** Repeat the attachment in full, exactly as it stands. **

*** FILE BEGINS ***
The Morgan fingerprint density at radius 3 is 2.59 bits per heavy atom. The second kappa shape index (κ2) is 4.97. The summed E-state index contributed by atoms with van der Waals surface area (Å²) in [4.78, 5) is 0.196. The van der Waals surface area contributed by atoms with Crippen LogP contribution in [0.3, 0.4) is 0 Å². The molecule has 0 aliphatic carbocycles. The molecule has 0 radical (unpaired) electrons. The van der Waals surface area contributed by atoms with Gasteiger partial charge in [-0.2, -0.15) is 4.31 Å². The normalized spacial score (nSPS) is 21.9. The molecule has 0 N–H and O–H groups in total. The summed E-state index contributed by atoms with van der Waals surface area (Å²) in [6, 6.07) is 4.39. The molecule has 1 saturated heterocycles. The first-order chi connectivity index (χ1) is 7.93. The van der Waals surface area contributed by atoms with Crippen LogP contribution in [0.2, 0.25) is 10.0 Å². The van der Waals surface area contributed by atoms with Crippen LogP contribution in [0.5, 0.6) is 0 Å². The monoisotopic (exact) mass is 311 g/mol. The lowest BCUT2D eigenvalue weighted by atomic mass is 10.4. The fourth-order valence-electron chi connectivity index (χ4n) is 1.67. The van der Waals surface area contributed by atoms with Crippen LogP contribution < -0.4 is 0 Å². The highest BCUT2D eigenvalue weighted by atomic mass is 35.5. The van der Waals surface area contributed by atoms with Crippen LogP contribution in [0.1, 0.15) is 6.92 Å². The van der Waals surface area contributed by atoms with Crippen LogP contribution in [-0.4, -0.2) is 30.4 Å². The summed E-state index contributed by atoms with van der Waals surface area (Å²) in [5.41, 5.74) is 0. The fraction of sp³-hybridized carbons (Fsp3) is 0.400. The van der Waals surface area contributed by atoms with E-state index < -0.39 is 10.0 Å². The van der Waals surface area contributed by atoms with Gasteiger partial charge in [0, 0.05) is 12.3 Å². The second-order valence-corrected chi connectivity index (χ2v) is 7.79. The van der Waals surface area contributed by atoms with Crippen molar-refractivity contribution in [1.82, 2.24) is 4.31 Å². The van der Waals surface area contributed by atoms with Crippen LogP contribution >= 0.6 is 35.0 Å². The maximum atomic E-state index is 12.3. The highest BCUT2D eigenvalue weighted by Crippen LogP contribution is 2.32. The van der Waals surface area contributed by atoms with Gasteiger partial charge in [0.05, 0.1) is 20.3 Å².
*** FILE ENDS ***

The Morgan fingerprint density at radius 3 is 2.59 bits per heavy atom. The second kappa shape index (κ2) is 4.97. The summed E-state index contributed by atoms with van der Waals surface area (Å²) in [4.78, 5) is 0.196. The van der Waals surface area contributed by atoms with Crippen LogP contribution in [0.3, 0.4) is 0 Å². The molecule has 0 aliphatic carbocycles. The molecule has 0 radical (unpaired) electrons. The van der Waals surface area contributed by atoms with Gasteiger partial charge in [-0.2, -0.15) is 4.31 Å². The normalized spacial score (nSPS) is 21.9. The molecule has 0 N–H and O–H groups in total. The summed E-state index contributed by atoms with van der Waals surface area (Å²) in [6, 6.07) is 4.39. The molecule has 1 saturated heterocycles. The first-order chi connectivity index (χ1) is 7.93. The van der Waals surface area contributed by atoms with Crippen LogP contribution in [0.2, 0.25) is 10.0 Å². The van der Waals surface area contributed by atoms with Crippen LogP contribution in [0.5, 0.6) is 0 Å². The monoisotopic (exact) mass is 311 g/mol. The lowest BCUT2D eigenvalue weighted by atomic mass is 10.4. The fourth-order valence-electron chi connectivity index (χ4n) is 1.67. The van der Waals surface area contributed by atoms with Crippen LogP contribution < -0.4 is 0 Å². The highest BCUT2D eigenvalue weighted by atomic mass is 35.5. The van der Waals surface area contributed by atoms with Crippen LogP contribution in [0.1, 0.15) is 6.92 Å². The van der Waals surface area contributed by atoms with Crippen LogP contribution in [-0.4, -0.2) is 30.4 Å². The summed E-state index contributed by atoms with van der Waals surface area (Å²) in [5.41, 5.74) is 0. The fraction of sp³-hybridized carbons (Fsp3) is 0.400. The van der Waals surface area contributed by atoms with E-state index < -0.39 is 10.0 Å². The van der Waals surface area contributed by atoms with Gasteiger partial charge in [0, 0.05) is 12.3 Å². The second-order valence-corrected chi connectivity index (χ2v) is 7.79. The van der Waals surface area contributed by atoms with Crippen molar-refractivity contribution in [1.82, 2.24) is 4.31 Å². The van der Waals surface area contributed by atoms with Crippen LogP contribution >= 0.6 is 35.0 Å². The maximum atomic E-state index is 12.3. The highest BCUT2D eigenvalue weighted by Crippen LogP contribution is 2.32. The van der Waals surface area contributed by atoms with Gasteiger partial charge in [0.05, 0.1) is 20.3 Å².